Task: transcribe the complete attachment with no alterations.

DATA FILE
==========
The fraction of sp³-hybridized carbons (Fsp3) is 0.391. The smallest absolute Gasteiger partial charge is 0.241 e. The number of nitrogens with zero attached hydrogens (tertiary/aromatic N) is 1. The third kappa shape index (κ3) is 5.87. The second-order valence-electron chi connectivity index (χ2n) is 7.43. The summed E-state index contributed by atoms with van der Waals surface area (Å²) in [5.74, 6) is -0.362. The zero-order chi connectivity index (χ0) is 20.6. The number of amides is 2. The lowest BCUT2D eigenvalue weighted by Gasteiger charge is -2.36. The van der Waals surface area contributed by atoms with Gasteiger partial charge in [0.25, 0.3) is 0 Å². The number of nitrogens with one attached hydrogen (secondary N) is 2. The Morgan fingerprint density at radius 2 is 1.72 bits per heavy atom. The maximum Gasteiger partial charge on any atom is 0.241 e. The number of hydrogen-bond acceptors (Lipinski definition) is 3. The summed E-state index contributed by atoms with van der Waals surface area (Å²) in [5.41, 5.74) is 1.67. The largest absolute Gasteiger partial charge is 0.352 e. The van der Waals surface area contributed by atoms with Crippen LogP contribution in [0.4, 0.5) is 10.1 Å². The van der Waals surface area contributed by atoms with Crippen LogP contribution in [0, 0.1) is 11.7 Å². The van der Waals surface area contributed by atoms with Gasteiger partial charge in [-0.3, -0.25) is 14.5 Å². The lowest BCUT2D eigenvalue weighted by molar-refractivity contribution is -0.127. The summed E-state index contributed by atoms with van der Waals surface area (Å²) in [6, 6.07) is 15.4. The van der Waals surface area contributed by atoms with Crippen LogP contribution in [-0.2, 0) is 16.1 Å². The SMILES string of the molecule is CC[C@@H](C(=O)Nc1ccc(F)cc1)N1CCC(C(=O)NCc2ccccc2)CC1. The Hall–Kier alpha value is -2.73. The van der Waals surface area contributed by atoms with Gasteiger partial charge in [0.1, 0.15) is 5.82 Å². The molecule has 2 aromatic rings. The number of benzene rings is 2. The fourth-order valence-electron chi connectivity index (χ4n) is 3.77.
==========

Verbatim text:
The fraction of sp³-hybridized carbons (Fsp3) is 0.391. The smallest absolute Gasteiger partial charge is 0.241 e. The number of nitrogens with zero attached hydrogens (tertiary/aromatic N) is 1. The third kappa shape index (κ3) is 5.87. The second-order valence-electron chi connectivity index (χ2n) is 7.43. The summed E-state index contributed by atoms with van der Waals surface area (Å²) in [5.74, 6) is -0.362. The zero-order chi connectivity index (χ0) is 20.6. The number of amides is 2. The lowest BCUT2D eigenvalue weighted by Gasteiger charge is -2.36. The van der Waals surface area contributed by atoms with Gasteiger partial charge in [0.25, 0.3) is 0 Å². The number of nitrogens with one attached hydrogen (secondary N) is 2. The Morgan fingerprint density at radius 2 is 1.72 bits per heavy atom. The maximum Gasteiger partial charge on any atom is 0.241 e. The number of hydrogen-bond acceptors (Lipinski definition) is 3. The summed E-state index contributed by atoms with van der Waals surface area (Å²) in [5.41, 5.74) is 1.67. The largest absolute Gasteiger partial charge is 0.352 e. The van der Waals surface area contributed by atoms with Crippen LogP contribution in [0.4, 0.5) is 10.1 Å². The van der Waals surface area contributed by atoms with Crippen LogP contribution in [0, 0.1) is 11.7 Å². The van der Waals surface area contributed by atoms with Gasteiger partial charge in [-0.3, -0.25) is 14.5 Å². The lowest BCUT2D eigenvalue weighted by molar-refractivity contribution is -0.127. The summed E-state index contributed by atoms with van der Waals surface area (Å²) in [6, 6.07) is 15.4. The van der Waals surface area contributed by atoms with Crippen LogP contribution in [-0.2, 0) is 16.1 Å². The SMILES string of the molecule is CC[C@@H](C(=O)Nc1ccc(F)cc1)N1CCC(C(=O)NCc2ccccc2)CC1. The Hall–Kier alpha value is -2.73. The van der Waals surface area contributed by atoms with Gasteiger partial charge in [0.1, 0.15) is 5.82 Å². The molecule has 2 aromatic rings. The number of benzene rings is 2. The fourth-order valence-electron chi connectivity index (χ4n) is 3.77.